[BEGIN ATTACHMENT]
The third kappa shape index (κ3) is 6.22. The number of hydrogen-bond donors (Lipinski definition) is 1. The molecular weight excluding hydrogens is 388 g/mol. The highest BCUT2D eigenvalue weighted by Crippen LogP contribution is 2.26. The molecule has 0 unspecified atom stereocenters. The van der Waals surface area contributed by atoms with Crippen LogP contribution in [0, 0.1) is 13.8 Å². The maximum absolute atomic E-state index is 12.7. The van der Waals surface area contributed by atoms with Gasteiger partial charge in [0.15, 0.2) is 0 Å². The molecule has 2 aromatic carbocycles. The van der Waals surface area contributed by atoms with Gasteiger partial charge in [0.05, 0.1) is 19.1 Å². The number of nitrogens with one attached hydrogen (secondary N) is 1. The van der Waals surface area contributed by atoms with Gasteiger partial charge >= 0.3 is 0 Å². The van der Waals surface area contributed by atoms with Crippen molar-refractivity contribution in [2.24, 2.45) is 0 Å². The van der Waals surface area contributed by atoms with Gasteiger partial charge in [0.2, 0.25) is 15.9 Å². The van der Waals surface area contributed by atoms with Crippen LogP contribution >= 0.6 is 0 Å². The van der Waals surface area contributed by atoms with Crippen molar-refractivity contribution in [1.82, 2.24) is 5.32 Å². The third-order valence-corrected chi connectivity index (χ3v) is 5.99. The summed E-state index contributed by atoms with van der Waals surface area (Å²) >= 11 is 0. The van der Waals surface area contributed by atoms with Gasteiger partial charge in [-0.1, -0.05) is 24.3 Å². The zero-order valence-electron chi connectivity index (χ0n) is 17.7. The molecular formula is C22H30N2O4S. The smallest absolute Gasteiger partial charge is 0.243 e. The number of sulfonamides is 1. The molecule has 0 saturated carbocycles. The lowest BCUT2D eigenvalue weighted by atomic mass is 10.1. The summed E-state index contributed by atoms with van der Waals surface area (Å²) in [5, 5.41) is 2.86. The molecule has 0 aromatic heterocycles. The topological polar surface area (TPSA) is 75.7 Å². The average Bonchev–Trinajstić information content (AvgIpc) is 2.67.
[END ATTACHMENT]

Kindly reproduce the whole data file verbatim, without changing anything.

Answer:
The third kappa shape index (κ3) is 6.22. The number of hydrogen-bond donors (Lipinski definition) is 1. The molecular weight excluding hydrogens is 388 g/mol. The highest BCUT2D eigenvalue weighted by Crippen LogP contribution is 2.26. The molecule has 0 unspecified atom stereocenters. The van der Waals surface area contributed by atoms with Crippen LogP contribution in [0, 0.1) is 13.8 Å². The maximum absolute atomic E-state index is 12.7. The van der Waals surface area contributed by atoms with Gasteiger partial charge in [0.15, 0.2) is 0 Å². The molecule has 2 aromatic carbocycles. The van der Waals surface area contributed by atoms with Gasteiger partial charge in [0.05, 0.1) is 19.1 Å². The number of nitrogens with one attached hydrogen (secondary N) is 1. The van der Waals surface area contributed by atoms with Gasteiger partial charge >= 0.3 is 0 Å². The van der Waals surface area contributed by atoms with Crippen molar-refractivity contribution in [2.24, 2.45) is 0 Å². The van der Waals surface area contributed by atoms with Gasteiger partial charge in [0.2, 0.25) is 15.9 Å². The van der Waals surface area contributed by atoms with Crippen LogP contribution >= 0.6 is 0 Å². The van der Waals surface area contributed by atoms with Crippen molar-refractivity contribution in [1.82, 2.24) is 5.32 Å². The third-order valence-corrected chi connectivity index (χ3v) is 5.99. The summed E-state index contributed by atoms with van der Waals surface area (Å²) >= 11 is 0. The van der Waals surface area contributed by atoms with Gasteiger partial charge in [-0.1, -0.05) is 24.3 Å². The zero-order valence-electron chi connectivity index (χ0n) is 17.7. The molecular formula is C22H30N2O4S. The smallest absolute Gasteiger partial charge is 0.243 e. The number of sulfonamides is 1. The molecule has 0 saturated carbocycles. The lowest BCUT2D eigenvalue weighted by atomic mass is 10.1. The summed E-state index contributed by atoms with van der Waals surface area (Å²) in [5, 5.41) is 2.86. The molecule has 0 aromatic heterocycles. The topological polar surface area (TPSA) is 75.7 Å². The average Bonchev–Trinajstić information content (AvgIpc) is 2.67.